Platycam captures images and imaginations
Grange Burn, Hamilton Victoria
- Installation of platypus habitat, solar-powered livestreaming camera, sculpture, riverbank revegetation, accessible seating
- In person event participants: 100
- Online event participants: 240
- Media coverage of project launch audience size: 285,000 people
- Social media posts audience: reach over 90,000 people; 23,000 engagements; 27,000+ video views
- The livestream views: 23,500+
- Post launch community planting events on the waterway: 3 schools(1 primary, 2 secondary), Wellways Australia, Rotary Club of Hamilton, Wannon Water, Southern Grampians Shire Council.
Department of Environment, Land, Water and Planning , Southern Grampians Shire Council, Arthur Rylah Institute
Glenelg Hopkins RCS, Biodiversity 2037 Strategy
Platycam is the world’s only livestreaming camera broadcasting platypus in the wild.
The novel approach to wildlife monitoring was designed to connect people to nature which is one of the key components of the Victorian Government’s Biodiversity 2037 Strategy. The project also aligned with the Victorian Government’s funding for platypus, which was listed as vulnerable in Victoria in 2021. It built on significant and long-term waterway rehabilitation works undertaken by the Glenelg Hopkins CMA on the Grange Burn waterway in Hamilton – a known platypus habitat.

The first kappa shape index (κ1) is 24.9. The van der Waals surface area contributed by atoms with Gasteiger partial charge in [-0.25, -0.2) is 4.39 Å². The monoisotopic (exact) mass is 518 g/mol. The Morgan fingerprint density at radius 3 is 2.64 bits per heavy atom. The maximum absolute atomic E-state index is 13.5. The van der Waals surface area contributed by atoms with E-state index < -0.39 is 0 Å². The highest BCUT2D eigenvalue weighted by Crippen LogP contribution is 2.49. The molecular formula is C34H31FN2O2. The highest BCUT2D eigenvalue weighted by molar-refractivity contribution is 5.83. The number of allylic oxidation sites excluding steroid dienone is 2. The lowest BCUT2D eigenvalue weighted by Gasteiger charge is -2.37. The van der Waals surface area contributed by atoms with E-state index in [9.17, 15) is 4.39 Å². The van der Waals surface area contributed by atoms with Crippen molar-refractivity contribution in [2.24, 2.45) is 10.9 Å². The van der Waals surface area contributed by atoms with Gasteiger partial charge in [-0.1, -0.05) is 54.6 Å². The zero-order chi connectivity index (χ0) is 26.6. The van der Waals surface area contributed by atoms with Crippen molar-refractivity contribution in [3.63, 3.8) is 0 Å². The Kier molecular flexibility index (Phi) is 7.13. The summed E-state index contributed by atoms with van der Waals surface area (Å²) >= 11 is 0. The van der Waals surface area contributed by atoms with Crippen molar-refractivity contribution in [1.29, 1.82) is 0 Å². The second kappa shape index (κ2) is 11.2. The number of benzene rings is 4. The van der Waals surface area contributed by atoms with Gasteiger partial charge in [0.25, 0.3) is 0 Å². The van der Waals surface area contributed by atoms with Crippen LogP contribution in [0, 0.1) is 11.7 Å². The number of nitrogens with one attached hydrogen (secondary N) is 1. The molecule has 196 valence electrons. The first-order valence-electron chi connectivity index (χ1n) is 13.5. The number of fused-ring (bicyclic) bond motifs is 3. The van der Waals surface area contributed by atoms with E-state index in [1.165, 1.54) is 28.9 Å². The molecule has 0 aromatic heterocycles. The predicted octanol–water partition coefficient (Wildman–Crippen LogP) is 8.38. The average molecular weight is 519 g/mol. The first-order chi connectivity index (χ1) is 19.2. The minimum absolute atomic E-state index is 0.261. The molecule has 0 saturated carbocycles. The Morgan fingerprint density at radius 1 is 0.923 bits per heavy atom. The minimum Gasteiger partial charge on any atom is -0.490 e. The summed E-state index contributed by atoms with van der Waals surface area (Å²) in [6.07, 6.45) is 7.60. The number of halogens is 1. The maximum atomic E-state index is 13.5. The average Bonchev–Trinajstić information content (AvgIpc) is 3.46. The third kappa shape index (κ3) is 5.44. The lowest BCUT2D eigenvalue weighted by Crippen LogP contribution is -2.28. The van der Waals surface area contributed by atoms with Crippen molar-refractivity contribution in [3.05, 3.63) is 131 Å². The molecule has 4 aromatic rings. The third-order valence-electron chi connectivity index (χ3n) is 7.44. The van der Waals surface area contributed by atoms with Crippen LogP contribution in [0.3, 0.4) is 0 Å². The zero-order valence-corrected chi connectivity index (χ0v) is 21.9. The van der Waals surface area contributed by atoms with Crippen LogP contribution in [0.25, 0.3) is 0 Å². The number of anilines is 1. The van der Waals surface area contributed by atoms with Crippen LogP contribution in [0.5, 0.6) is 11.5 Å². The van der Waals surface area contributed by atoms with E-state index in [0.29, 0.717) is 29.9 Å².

Platycam brings this project to life and is delivered by a pole-mounted, solar-powered livestreaming camera. The project site is easily accessible and signage, along with a chainsaw-carved wooden sculpture featuring three platypus were installed to mark the location. Southern Grampians Shire Council assisted the process by installing accessible seating and pathways areas to encourage enjoyment of the waterway and its immediate surrounds.
The project launch event in May 2022 was attended by 100 people and 240 enthusiasts enjoyed the livestream event online. The livestream was switched on and the sculpture unveiled. of the sculpture, signage and seating Hamilton Gray Street Primary School revegetated the banks to complete the project.
Media coverage of the project has been very positive, with articles printed nationally and interviews on major radio stations. Within the first month, social media posts from the launch and subsequent sightings of platypus on the camera reached over 90,000 people and the livestream had been viewed over 23,500 times.
Since the project launch, interest in improving the waterway has increased significantly with community planting events undertaken with primary and secondary schools, disability service providers, Rotary groups, and project partner organisations. The community involvement and interest on social media around spotting of platypus in the Grange Burn has also increased.
Sharing the love of platypus through Platycam has been a great success and demonstrates how using different ways to engage the community with waterways has long term environmental and community benefits.
Platycam project installation, Glenelg Hopkins CMA.